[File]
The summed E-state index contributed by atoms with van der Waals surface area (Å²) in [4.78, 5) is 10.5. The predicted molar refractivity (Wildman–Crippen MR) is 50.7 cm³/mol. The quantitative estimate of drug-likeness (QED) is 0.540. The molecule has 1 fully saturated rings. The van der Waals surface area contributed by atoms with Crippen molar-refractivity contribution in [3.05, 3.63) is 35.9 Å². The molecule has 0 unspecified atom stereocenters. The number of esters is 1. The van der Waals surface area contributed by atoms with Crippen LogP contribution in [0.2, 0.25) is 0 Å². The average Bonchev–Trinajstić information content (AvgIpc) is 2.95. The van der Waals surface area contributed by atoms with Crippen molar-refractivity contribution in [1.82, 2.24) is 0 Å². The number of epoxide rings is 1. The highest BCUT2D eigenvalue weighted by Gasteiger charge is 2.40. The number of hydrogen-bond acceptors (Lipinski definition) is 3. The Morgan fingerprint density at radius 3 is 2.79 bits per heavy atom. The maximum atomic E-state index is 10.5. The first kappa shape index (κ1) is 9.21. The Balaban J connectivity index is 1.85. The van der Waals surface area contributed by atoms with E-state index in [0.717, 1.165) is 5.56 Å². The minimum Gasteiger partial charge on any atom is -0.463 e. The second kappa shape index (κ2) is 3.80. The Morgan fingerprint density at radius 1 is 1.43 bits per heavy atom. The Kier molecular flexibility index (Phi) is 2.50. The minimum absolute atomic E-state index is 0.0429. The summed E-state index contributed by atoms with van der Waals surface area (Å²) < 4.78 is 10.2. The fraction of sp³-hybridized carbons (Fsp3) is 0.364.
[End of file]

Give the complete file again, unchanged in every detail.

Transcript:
The summed E-state index contributed by atoms with van der Waals surface area (Å²) in [4.78, 5) is 10.5. The predicted molar refractivity (Wildman–Crippen MR) is 50.7 cm³/mol. The quantitative estimate of drug-likeness (QED) is 0.540. The molecule has 1 fully saturated rings. The van der Waals surface area contributed by atoms with Crippen molar-refractivity contribution in [3.05, 3.63) is 35.9 Å². The molecule has 0 unspecified atom stereocenters. The number of esters is 1. The van der Waals surface area contributed by atoms with Crippen LogP contribution in [0.2, 0.25) is 0 Å². The average Bonchev–Trinajstić information content (AvgIpc) is 2.95. The van der Waals surface area contributed by atoms with Crippen molar-refractivity contribution in [1.82, 2.24) is 0 Å². The number of epoxide rings is 1. The highest BCUT2D eigenvalue weighted by Gasteiger charge is 2.40. The number of hydrogen-bond acceptors (Lipinski definition) is 3. The Morgan fingerprint density at radius 3 is 2.79 bits per heavy atom. The maximum atomic E-state index is 10.5. The first kappa shape index (κ1) is 9.21. The Balaban J connectivity index is 1.85. The van der Waals surface area contributed by atoms with E-state index in [0.717, 1.165) is 5.56 Å². The minimum Gasteiger partial charge on any atom is -0.463 e. The second kappa shape index (κ2) is 3.80. The Morgan fingerprint density at radius 1 is 1.43 bits per heavy atom. The Kier molecular flexibility index (Phi) is 2.50. The minimum absolute atomic E-state index is 0.0429. The summed E-state index contributed by atoms with van der Waals surface area (Å²) < 4.78 is 10.2. The fraction of sp³-hybridized carbons (Fsp3) is 0.364.